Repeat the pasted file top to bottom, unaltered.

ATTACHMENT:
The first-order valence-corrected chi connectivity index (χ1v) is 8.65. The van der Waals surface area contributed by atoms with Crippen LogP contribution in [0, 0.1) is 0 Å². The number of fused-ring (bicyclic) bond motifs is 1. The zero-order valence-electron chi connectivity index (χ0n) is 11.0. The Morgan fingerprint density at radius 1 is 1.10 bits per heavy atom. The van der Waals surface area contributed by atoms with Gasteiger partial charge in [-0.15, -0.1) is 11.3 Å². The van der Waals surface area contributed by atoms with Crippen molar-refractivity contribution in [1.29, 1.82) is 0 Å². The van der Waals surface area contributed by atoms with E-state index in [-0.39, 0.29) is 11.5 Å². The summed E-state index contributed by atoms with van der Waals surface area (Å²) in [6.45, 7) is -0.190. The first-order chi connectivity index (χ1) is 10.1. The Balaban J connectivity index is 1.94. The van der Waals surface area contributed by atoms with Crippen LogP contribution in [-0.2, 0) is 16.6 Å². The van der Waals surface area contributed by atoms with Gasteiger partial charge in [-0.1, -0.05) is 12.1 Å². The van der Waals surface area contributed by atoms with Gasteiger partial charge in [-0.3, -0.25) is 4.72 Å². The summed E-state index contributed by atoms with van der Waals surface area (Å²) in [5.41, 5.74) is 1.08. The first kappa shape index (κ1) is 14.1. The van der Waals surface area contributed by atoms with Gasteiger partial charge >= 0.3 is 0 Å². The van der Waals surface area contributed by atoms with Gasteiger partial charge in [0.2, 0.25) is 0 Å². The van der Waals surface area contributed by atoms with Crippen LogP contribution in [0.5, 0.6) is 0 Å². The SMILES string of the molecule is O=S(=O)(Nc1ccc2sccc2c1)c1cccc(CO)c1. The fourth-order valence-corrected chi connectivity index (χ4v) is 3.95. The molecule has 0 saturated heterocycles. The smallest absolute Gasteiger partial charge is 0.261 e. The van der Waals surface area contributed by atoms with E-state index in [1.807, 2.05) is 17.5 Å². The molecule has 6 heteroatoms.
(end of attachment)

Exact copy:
The first-order valence-corrected chi connectivity index (χ1v) is 8.65. The van der Waals surface area contributed by atoms with Crippen LogP contribution in [0, 0.1) is 0 Å². The number of fused-ring (bicyclic) bond motifs is 1. The zero-order valence-electron chi connectivity index (χ0n) is 11.0. The Morgan fingerprint density at radius 1 is 1.10 bits per heavy atom. The van der Waals surface area contributed by atoms with Gasteiger partial charge in [-0.15, -0.1) is 11.3 Å². The van der Waals surface area contributed by atoms with Crippen molar-refractivity contribution in [1.29, 1.82) is 0 Å². The van der Waals surface area contributed by atoms with E-state index in [-0.39, 0.29) is 11.5 Å². The summed E-state index contributed by atoms with van der Waals surface area (Å²) in [6.45, 7) is -0.190. The first-order chi connectivity index (χ1) is 10.1. The Balaban J connectivity index is 1.94. The van der Waals surface area contributed by atoms with Crippen LogP contribution in [-0.2, 0) is 16.6 Å². The van der Waals surface area contributed by atoms with Gasteiger partial charge in [-0.1, -0.05) is 12.1 Å². The van der Waals surface area contributed by atoms with Gasteiger partial charge in [-0.3, -0.25) is 4.72 Å². The summed E-state index contributed by atoms with van der Waals surface area (Å²) in [5.41, 5.74) is 1.08. The first kappa shape index (κ1) is 14.1. The van der Waals surface area contributed by atoms with Gasteiger partial charge >= 0.3 is 0 Å². The van der Waals surface area contributed by atoms with Gasteiger partial charge in [0.2, 0.25) is 0 Å². The van der Waals surface area contributed by atoms with Crippen LogP contribution in [0.5, 0.6) is 0 Å². The SMILES string of the molecule is O=S(=O)(Nc1ccc2sccc2c1)c1cccc(CO)c1. The fourth-order valence-corrected chi connectivity index (χ4v) is 3.95. The molecule has 0 saturated heterocycles. The smallest absolute Gasteiger partial charge is 0.261 e. The van der Waals surface area contributed by atoms with E-state index in [1.807, 2.05) is 17.5 Å². The molecule has 6 heteroatoms.